The state's revenue forecast for this year and the next is rosier than it was last fall. And, students in Dillingham take part in an annual Iditarod reading tradition. Plus, pregnant Alaskans consider whether to get the COVID-19 vaccine.
Dallas Seavey is back on top of the Iditarod. And, the Alaska Native Tribal Health Consortium's new leader talks about her new role. Plus, a plan to privatize rural DMVs draws legislative pushback.
Alaska's Senate president gets a COVID-19 wake-up call after his top aide is hospitalized. And, a river rescue at an Iditarod checkpoint. Plus, Anchorage's homeless population is getting vaccinated.
Iditarod officials attempt contact tracing after a musher tests positive for COVID-19. And, Juneau tourism businesses are cautiously optimistic about the upcoming season. Plus, Anchorage School District officials look forward to welcoming back middle and high school students.
Alaska lawmakers ban a state senator from the Capitol for not complying with COVID-19 safety rules. And, biologists are warning about invasive Zebra mussels showing up in Alaska. Plus, a kitten lost on the Matanuska ferry is found in Juneau and returned to its family in Haines.
Musher Aliy Zirkle suffers an injury and is helicoptered off the Iditarod trail, ending her race. And, a single father of four in Fairbanks shares his experience parenting during a pandemic. Plus, the Southeast town of Port Alexander hopes a new program will keep its school open, and keep its town alive.
Alaska health officials say hundreds of COVID vaccine appointment slots are waiting to be filled. And, with no ceremonial start, the Iditarod kicks off a lot quieter than usual. Plus, two friends from Anchorage win a screenwriting award at Sundance.
Governor Dunleavy shares his experience getting sick with COVID-19. And, in Western Alaska, residents are hopeful a new Internet project will have the same impact that cell service did. Plus, a new research technique might help in the study of the endangered Cook Inlet belugas.
Iditarod mushers and officials prepare for a race with pandemic-style rules and regulations. And, keeping a mask mandate in place, Anchorage's mayor lifts capacity restrictions on all businesses. Plus, climbers return to Denali although fewer are from other countries.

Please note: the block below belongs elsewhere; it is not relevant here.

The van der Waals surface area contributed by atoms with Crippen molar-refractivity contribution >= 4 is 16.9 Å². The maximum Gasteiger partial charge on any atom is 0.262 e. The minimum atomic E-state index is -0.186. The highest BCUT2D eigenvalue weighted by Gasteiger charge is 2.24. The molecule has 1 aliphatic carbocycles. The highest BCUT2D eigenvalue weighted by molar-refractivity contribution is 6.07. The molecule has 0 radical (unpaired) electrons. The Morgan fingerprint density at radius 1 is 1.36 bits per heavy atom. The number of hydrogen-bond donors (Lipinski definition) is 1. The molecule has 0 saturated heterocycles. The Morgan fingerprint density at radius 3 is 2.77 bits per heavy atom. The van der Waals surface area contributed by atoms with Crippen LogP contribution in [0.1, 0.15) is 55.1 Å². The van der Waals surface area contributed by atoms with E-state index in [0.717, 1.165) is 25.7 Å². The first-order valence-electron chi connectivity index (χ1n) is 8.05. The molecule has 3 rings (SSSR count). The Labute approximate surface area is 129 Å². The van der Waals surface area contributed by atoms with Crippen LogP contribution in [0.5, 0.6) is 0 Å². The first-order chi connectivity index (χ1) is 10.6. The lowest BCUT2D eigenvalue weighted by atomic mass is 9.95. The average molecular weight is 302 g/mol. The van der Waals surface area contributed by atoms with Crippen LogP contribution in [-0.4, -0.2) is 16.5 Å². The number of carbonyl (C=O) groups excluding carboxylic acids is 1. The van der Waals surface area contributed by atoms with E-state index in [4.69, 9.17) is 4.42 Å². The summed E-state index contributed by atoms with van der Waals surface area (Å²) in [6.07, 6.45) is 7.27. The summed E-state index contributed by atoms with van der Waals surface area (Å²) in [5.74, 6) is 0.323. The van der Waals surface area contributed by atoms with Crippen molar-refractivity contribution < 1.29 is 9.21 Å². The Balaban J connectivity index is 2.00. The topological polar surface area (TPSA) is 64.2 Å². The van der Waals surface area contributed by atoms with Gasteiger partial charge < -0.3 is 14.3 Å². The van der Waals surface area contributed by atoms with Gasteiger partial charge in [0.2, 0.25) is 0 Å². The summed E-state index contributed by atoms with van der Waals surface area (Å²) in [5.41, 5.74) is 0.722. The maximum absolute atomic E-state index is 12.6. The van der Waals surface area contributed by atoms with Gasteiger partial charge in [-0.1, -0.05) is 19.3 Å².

Alaska legislators question the state's long-term budget plan. And, three Alaska tribes join a new pilot program to address the issue of missing and murdered Indigenous people. And, Anchorage's reimagined Fur Rondy aims to offers some sense of normalcy.
Ten percent of Cordova residents end up in quarantine after a police officer's trip out of state. And, artists based out of Sitka sign with an iconic record label. Plus, one Anchorage student's campaign to return to in-person learning.
Alaska's legislators grapple with the idea of unplanned spending from the permanent fund. And, a 10,000-year-old bone found near Wrangell provides new clues about domesticated dogs in the Americas. Plus, an Unalaska grocery store's battle with a bald eagle.
A major Alaska foundation helps purchase property to support homeless services in Anchorage. And, Petersburg experiences a COVID outbreak across all age groups. Plus, can the energy failure that happened in Texas happen in Alaska too?
The University of Alaska Board of Regents grants Anchorage’s hockey and gymnastics teams more time to fundraise. And, Ketchikan businesses brace for another summer without tourists. Plus, how some Unalaska teachers are approaching Black History Month this year.
Alaska Native leaders closely watch the confirmation process for Interior Secretary nominee Deb Haaland. And, an Anchorage vaccination clinic sets up in a Samoan church to reach the Pacific Islander community. Plus, once a national leader in COVID cases, the Yukon-Kuskokwim Delta now leads in vaccinations.
Congresswoman Deb Haaland's confirmation for Interior Secretary begins with broad support from Alaska Native leaders. And, several small Alaska communities have managed to stay COVID free throughout the pandemic. Plus, a Petersburg family deals with a destructive fire and robbery.
FEMA will provide disaster assistance to Haines, to recover from the deadly landslides in December. And, a large solar array will power a lodge at Denali National Park, after a delicate installation. Plus, remembering Katie Hurley, who helped draft Alaska's constitution.
Congressman Don Young defends allowing weapons into committee hearing rooms. And, the Sea Life Center celebrates at its annual gala after bouncing back from the brink of closure. Plus, an Anchorage teacher marks one month of teaching in-person.
Alaska sees some of its lowest COVID case counts in months. And, musher Dallas Seavey returns to the Iditarod after a scandal rocked his career four years ago. Plus, a project in Unalakleet aims to create more affordable housing using shipping containers.
Senator Lisa Murkowski addresses the state of the Republican party and her vote to convict former President Trump. And, a typical trip to Chilkat Lake leads to an atypical encounter for a group of Haines residents. Plus, mushers share new insights at the end of the altered Yukon Quest sled dog race.